| March 9
March 9 Merrill Lynch, a unit of Bank of America
Corp, may not entirely do away with its commission-based
retirement accounts, after Trump ordered the Labor Department
last month to delay the proposed retirement-savings rule.
In a conference call with the advisors on Thursday, the bank
said it plans to shift most of its retirement savers to accounts
that charge a fee based on percentage of assets from those that
charge a commission, according to a source familiar with the
However, Andy Sieg, head of Merrill Lynch Wealth Management,
noted in a memo seen by Reuters that the account conversions may
not apply to all of its customers.
"We've recognized that there may be limited situations in
which a fee-based arrangement would not be in a client's best
interests. We are reviewing those limited circumstances to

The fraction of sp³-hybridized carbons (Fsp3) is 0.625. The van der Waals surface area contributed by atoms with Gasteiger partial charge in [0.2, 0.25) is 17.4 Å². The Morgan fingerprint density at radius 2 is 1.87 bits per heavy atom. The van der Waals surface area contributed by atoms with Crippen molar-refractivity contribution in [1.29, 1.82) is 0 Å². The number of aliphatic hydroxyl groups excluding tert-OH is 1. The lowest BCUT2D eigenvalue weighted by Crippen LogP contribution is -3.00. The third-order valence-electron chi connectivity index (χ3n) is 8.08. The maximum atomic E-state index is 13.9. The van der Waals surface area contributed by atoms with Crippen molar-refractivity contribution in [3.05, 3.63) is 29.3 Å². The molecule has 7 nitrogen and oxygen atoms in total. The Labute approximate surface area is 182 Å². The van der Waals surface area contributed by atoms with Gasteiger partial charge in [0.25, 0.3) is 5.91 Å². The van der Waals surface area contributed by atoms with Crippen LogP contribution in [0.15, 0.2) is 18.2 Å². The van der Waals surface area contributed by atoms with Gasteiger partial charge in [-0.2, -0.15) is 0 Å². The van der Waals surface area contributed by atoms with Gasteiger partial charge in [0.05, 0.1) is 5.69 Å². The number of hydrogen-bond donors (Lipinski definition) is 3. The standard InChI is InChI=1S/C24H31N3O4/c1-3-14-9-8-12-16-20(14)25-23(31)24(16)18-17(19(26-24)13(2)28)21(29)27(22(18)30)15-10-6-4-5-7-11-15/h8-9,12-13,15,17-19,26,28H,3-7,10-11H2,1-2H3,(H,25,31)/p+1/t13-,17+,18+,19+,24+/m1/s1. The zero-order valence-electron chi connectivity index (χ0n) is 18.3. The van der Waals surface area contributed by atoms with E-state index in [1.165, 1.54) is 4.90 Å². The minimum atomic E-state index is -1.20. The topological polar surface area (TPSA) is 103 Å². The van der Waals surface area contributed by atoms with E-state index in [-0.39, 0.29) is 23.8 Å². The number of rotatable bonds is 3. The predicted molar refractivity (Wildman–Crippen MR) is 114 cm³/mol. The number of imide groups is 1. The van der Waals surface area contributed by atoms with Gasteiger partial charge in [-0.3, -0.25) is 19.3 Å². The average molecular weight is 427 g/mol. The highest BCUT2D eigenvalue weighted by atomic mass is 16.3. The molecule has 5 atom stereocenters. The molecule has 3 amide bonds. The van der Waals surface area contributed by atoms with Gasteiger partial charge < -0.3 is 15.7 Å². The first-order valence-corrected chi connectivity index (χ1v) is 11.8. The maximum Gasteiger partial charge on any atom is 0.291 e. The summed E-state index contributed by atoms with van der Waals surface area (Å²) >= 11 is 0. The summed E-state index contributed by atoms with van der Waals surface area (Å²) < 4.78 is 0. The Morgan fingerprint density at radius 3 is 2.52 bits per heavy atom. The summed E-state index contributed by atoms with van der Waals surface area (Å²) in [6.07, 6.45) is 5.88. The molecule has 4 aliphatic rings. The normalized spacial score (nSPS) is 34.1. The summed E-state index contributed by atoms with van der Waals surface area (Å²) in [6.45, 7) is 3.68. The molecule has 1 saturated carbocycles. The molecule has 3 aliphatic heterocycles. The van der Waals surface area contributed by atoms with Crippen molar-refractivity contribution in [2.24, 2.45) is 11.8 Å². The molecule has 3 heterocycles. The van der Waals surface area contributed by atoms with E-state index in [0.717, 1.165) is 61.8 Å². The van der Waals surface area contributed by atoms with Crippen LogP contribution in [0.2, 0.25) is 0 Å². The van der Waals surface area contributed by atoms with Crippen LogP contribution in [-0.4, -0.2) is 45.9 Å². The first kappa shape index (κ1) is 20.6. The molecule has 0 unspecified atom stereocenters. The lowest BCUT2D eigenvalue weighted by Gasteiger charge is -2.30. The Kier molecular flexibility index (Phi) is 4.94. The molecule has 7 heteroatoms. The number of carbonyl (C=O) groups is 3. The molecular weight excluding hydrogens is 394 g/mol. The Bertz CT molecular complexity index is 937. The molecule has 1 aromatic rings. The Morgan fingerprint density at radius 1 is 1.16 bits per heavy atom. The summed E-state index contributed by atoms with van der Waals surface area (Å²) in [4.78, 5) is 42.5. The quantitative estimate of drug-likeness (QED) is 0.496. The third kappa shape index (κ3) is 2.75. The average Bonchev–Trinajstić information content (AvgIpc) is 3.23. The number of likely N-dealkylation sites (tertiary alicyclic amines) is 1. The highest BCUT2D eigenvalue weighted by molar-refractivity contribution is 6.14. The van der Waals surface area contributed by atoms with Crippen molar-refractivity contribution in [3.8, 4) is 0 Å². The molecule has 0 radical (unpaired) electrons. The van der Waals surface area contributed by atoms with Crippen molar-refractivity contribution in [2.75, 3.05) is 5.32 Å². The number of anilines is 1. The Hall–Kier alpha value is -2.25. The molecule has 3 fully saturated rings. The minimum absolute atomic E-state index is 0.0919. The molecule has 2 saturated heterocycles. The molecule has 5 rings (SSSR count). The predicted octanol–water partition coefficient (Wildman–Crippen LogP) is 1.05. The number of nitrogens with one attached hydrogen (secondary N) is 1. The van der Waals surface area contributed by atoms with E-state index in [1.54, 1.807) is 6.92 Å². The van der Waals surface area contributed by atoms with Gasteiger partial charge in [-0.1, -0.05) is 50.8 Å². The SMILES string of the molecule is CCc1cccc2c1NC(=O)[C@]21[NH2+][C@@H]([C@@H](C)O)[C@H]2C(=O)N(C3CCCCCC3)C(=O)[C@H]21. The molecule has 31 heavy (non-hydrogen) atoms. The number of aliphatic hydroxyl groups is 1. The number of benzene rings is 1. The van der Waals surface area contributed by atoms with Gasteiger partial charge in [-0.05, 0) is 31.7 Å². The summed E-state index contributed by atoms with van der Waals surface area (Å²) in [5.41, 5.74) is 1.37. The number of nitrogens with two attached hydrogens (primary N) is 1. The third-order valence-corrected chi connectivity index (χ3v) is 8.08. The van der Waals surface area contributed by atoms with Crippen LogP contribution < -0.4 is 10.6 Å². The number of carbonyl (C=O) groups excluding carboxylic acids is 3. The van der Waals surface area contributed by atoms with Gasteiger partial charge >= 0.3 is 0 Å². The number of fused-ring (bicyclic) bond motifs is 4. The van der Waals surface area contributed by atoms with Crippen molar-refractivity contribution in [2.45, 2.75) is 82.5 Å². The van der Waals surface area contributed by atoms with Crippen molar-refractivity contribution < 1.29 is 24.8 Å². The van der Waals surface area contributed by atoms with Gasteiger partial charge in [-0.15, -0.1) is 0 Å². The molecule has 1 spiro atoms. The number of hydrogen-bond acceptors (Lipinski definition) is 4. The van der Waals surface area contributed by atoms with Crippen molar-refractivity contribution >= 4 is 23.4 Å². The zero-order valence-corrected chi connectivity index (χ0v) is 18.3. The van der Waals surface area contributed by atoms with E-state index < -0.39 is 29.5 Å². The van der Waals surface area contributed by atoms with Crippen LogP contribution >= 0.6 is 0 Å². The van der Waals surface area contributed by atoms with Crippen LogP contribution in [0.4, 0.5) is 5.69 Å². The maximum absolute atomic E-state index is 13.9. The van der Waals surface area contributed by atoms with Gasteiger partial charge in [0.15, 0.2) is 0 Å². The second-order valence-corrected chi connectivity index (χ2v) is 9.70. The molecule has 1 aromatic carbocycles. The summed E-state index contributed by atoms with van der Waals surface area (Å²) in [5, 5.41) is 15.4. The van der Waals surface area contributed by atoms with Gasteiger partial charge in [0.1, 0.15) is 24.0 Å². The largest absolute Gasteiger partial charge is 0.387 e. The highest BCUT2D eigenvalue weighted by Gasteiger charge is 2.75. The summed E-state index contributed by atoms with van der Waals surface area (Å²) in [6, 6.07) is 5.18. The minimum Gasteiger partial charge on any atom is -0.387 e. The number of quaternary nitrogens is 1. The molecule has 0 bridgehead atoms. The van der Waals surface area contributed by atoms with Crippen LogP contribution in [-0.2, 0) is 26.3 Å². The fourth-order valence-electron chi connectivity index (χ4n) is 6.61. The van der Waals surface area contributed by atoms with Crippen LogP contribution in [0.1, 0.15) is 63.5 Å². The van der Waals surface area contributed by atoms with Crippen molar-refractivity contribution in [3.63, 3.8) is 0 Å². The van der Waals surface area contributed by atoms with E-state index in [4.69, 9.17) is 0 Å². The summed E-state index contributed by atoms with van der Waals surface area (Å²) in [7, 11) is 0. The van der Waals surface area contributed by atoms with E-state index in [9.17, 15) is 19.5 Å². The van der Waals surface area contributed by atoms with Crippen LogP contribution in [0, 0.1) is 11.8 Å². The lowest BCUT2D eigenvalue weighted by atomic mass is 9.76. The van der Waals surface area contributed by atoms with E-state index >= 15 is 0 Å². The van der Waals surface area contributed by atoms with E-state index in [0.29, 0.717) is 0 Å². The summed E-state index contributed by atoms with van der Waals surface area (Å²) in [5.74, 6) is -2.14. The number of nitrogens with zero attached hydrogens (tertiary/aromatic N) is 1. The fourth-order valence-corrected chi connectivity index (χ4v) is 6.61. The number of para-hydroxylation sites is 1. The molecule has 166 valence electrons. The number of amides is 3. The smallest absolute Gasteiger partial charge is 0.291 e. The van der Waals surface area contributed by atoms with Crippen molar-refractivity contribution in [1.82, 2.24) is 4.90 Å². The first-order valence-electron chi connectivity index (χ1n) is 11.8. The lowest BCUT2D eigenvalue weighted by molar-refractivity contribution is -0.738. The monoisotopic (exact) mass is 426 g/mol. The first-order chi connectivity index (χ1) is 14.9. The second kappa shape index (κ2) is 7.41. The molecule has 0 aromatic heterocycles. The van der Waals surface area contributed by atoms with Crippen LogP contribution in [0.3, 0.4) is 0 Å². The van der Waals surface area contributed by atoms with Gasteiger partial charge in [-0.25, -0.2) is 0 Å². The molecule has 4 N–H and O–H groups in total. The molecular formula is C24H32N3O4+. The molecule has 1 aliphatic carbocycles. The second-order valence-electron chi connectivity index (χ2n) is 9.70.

consider potential alternatives to IAP for some clients in a
manner consistent with a higher standard of care," Sieg said in
Last month U.S. President Donald Trump ordered the Labor
Department to review the implementation date of the new
fiduciary rule, proposed by Obama, which was set to take effect
The proposed rule was staunchly opposed by the financial
services industry. Wall Street had argued that the rule would
harm consumers as it would raise compliance costs and therefore
fees, and force them to get rid of Main Street clients and small
businesses that offer 401(k) plans.
Merrill Lynch was not immediately available for comment.
The Wall Street Journal had earlier reported that Merrill
Lynch was planning to still offer commission-based retirement
(Reporting by Vishal Sridhar in Bengaluru and Elizabeth Dilts
in New York; Editing by Sunil Nair)